Newt Gingrich slammed GOP presidential rival Mitt Romney on Sunday, saying he is "probably the weakest Republican frontrunner" in decades.
The former House speaker, appearing on "Fox News Sunday," was responding to increasing suggestions that it's time for him to bow out of the race, The Hill reported.
"The Romney camp has been trying to say since last June that I should get out of race," Gingrich said. "The fact is, Romney is probably the weakest Republican frontrunner since Leonard Wood in 1920."
Major General Leonard Wood was one of several Republican candidates in a wide-open field in 1920. The party's convention deadlocked, and the nomination ultimately went to Warren G. Harding, remembered for a scandal-plagued administration.
Gingrich continued, "Yes, [Romney]'s the frontrunner, but he's not a very strong frontrunner, nearly all conservatives are opposed to him." In places "where no one else can compete," he said, Romney "does fine."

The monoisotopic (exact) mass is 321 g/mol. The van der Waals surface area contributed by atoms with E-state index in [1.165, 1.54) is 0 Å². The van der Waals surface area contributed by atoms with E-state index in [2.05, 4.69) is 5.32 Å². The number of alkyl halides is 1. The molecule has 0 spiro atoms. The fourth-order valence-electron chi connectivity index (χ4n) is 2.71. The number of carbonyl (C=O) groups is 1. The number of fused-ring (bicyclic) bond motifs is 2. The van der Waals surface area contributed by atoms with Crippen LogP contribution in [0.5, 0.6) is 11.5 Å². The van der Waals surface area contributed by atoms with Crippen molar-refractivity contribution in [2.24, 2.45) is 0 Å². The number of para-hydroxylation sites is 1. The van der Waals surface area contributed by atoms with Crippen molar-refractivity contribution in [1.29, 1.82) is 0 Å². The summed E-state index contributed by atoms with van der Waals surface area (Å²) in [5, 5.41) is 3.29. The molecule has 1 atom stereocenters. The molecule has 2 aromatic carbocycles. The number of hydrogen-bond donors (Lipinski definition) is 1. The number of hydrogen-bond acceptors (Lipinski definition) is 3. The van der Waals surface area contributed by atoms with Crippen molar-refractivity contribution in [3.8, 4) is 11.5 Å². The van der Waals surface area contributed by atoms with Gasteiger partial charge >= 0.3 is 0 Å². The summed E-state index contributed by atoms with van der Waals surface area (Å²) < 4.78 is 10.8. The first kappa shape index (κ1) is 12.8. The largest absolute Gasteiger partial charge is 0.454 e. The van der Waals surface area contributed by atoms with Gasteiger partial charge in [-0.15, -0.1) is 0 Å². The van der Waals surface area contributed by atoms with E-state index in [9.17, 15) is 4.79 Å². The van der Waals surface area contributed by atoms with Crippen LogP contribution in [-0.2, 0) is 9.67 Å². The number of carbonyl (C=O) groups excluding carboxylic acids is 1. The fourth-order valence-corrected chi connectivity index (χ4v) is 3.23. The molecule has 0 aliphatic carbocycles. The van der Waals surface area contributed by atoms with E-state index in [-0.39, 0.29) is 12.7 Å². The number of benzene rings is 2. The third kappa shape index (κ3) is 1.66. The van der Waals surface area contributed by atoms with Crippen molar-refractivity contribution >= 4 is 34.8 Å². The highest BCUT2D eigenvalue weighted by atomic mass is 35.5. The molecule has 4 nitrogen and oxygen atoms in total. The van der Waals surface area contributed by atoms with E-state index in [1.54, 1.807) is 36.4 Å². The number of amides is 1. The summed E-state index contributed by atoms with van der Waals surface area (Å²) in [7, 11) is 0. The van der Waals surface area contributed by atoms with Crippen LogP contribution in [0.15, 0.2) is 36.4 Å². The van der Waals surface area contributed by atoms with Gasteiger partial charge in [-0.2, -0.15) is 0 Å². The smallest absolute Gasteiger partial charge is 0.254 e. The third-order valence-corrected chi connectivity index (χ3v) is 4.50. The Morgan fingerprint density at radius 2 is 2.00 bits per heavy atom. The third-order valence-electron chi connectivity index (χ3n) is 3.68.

Despite Romney's large delegate lead, Gingrich said he thinks there still "a space for a visionary conservative."
Gingrich brushed off the question of whether he'd quit if he lost both Alabama and Mississippi this week, states where he's been polling well as part of his Southern-focused strategy but that have become increasingly close.
"I think we'll win both," Gingrich said. "I think we're probably pulling ahead in both states."
He also weighed in on the war in Afghanistan, saying the U.S. mission there may "not be doable," Politico reported.
"I think that we’re risking the lives of young men and women in a mission that may frankly not be doable," Gingrich said. "I think it's very likely that we have lost, tragically lost, the lives and suffered injuries to a considerable number of young Americans on a mission that we’re going to discover is not doable. "